five times at the historic Distilleriede Chevanceauxin the South of France.
Robicquet saw an opportunity to create a sophisticated, luxury vodka
which is a reflection of the lifestyle adopted by the modern elite who
dream big, celebrate their successes and go against the grain. Living in
“the now” is at the heart of CÎROC Vodka, encapsulating luxury,
trendsetting moments within fashion, music and popular culture.
ABOUT DIAGEO
Diageo is a global leader in beverage alcohol with an outstanding
collection of brands including Johnnie Walker, Crown Royal, JεB,
Buchanan’s and Windsor whiskies, Smirnoff and Cîroc vodkas, Captain
Morgan, Baileys, Don Julio, Tanqueray and Guinness.
Diageo is listed on both the London Stock Exchange (DGE) and the New
York Stock Exchange (DEO) and our products are sold in more than 180
countries around the world. For more information about Diageo, our
people, our brands, and performance, visit us at www.diageo.com. Visit
Diageo’s global responsible drinking resource, www.DRINKiQ.com, for
information, initiatives, and ways to share best practice.
Celebrating life, every day, everywhere.

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Culinary

Bacardi with a twist

In Cuba 1862, Bacardi introduced controlled fermentation, filtering out the impurities and contaminants to give rum a more defined, savory, and bold rich flavor.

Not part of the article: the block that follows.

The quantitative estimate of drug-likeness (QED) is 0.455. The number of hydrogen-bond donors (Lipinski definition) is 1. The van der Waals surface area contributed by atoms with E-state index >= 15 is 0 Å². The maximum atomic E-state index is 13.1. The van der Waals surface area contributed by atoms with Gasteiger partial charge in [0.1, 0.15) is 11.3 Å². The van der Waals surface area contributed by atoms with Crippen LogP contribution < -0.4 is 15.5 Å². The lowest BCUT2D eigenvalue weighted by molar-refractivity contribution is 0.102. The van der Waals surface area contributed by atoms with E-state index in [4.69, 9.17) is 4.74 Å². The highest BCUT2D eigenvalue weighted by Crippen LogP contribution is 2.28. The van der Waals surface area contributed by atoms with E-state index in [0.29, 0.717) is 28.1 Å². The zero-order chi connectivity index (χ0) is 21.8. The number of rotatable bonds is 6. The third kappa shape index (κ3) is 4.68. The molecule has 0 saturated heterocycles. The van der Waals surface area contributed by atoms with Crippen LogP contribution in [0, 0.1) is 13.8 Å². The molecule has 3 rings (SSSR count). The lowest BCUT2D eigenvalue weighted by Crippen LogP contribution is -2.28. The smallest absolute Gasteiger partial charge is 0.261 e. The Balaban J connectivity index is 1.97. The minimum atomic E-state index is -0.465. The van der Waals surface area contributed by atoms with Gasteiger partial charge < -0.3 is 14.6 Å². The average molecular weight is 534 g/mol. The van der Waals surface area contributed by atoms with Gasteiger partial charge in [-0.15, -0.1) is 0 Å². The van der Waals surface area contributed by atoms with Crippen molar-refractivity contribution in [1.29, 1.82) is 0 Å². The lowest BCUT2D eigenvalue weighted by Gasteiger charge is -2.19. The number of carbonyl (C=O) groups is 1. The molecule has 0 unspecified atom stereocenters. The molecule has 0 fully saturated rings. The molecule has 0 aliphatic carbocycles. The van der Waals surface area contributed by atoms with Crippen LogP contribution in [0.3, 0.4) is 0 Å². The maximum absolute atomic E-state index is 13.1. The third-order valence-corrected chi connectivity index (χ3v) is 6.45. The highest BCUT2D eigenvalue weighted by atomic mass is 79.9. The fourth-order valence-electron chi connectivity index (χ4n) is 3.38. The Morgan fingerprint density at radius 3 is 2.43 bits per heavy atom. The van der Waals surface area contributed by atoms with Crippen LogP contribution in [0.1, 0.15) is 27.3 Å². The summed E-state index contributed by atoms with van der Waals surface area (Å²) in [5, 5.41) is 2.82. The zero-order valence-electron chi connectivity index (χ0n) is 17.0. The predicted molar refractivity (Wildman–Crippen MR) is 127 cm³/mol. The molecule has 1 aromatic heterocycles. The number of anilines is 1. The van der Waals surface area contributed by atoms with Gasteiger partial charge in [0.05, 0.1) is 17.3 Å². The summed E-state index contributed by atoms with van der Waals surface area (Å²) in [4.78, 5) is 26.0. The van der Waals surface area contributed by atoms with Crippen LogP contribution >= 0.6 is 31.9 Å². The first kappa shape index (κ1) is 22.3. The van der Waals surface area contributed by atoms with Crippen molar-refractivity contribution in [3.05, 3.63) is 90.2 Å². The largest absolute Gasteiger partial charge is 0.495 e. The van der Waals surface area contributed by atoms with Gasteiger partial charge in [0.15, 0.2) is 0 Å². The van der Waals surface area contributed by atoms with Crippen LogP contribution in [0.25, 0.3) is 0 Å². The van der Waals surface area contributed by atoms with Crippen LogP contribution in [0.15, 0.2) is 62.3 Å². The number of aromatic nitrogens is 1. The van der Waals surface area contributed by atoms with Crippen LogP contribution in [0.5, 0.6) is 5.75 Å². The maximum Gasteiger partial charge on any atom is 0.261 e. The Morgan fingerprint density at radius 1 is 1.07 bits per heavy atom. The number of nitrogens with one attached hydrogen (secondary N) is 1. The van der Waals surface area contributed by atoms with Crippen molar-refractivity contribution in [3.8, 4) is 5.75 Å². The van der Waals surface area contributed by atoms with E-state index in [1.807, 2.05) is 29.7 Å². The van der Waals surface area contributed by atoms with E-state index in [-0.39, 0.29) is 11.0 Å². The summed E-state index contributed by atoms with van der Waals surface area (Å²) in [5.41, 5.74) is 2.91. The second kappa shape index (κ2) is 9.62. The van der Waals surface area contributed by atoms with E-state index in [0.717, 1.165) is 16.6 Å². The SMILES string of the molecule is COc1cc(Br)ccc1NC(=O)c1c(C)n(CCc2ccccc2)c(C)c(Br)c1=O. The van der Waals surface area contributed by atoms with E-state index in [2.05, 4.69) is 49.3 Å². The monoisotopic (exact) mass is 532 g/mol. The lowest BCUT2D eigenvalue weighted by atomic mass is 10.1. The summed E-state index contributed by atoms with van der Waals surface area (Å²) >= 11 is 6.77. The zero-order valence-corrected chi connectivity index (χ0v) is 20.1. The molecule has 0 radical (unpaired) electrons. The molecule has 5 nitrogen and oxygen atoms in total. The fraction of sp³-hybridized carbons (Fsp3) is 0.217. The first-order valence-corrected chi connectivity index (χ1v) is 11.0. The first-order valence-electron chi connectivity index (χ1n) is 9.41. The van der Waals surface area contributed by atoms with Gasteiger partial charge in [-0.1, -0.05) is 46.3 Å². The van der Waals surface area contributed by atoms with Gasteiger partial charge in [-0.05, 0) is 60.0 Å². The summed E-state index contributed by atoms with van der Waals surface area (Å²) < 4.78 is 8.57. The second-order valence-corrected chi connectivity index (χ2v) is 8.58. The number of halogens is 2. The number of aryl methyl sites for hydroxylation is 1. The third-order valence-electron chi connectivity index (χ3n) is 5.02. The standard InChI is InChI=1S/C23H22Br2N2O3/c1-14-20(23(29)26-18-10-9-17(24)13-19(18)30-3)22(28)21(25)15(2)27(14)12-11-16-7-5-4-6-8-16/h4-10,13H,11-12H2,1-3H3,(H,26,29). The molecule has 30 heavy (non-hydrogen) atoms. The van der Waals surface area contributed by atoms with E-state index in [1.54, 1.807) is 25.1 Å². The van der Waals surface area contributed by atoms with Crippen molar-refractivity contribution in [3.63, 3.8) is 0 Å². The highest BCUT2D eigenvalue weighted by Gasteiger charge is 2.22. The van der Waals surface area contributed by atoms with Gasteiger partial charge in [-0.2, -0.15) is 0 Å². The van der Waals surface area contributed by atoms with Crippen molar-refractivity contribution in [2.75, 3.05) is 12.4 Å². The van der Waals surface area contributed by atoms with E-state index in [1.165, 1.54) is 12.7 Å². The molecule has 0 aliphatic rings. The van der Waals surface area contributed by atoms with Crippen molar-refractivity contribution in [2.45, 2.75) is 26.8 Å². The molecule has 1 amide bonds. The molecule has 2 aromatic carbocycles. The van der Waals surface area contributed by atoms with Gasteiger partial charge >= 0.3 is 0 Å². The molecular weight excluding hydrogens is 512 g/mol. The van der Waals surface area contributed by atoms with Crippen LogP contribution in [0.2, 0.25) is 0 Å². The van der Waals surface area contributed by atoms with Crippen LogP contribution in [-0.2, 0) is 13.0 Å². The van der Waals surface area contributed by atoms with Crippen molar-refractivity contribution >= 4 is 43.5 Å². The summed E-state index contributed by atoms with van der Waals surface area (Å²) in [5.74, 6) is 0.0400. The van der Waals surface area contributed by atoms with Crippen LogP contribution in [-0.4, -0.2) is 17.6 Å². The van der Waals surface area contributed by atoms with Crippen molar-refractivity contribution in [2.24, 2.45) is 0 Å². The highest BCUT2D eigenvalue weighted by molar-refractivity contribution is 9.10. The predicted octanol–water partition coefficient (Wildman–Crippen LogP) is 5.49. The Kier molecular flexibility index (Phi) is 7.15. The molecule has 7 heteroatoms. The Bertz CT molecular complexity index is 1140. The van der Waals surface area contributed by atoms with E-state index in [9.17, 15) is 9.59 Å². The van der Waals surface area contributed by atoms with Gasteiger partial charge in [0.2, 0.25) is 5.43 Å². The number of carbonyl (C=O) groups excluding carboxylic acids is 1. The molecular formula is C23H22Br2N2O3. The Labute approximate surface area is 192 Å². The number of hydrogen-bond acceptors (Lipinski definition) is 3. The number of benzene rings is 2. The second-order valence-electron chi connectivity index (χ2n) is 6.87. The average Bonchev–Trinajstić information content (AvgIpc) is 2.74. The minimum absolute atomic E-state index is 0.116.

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Photo: Courtesy

By: KRISTY OTT
You can’t leave your doorstep without seeing the “catchy” advertisements and promotions for the brand name Bacardi. The Bacardi name has been around for decades. To date, Bacardi celebrates over 150 years in the “spirits” industry being by far the “largest” privately-held spirits company in the world. There are over 200 brands and labels with sales in more than 150 countries. Bacardi, known for its smooth rich texture and distinct light taste, would not have been possible if it weren’t for the ground-breaking industrialist Don Focundo Bacardi.
In Cuba 1862, Bacardi introduced controlled fermentation, filtering out the impurities and contaminants to give rum a more defined, savory, and bold rich flavor. This took place during an era where rum was considered rougher around the edges and less blended. His innovative and creative experimentation of the distillation process created a towering explosion of numerous flavors and brands to come, putting Bacardi at the top of their game in the spirits industry.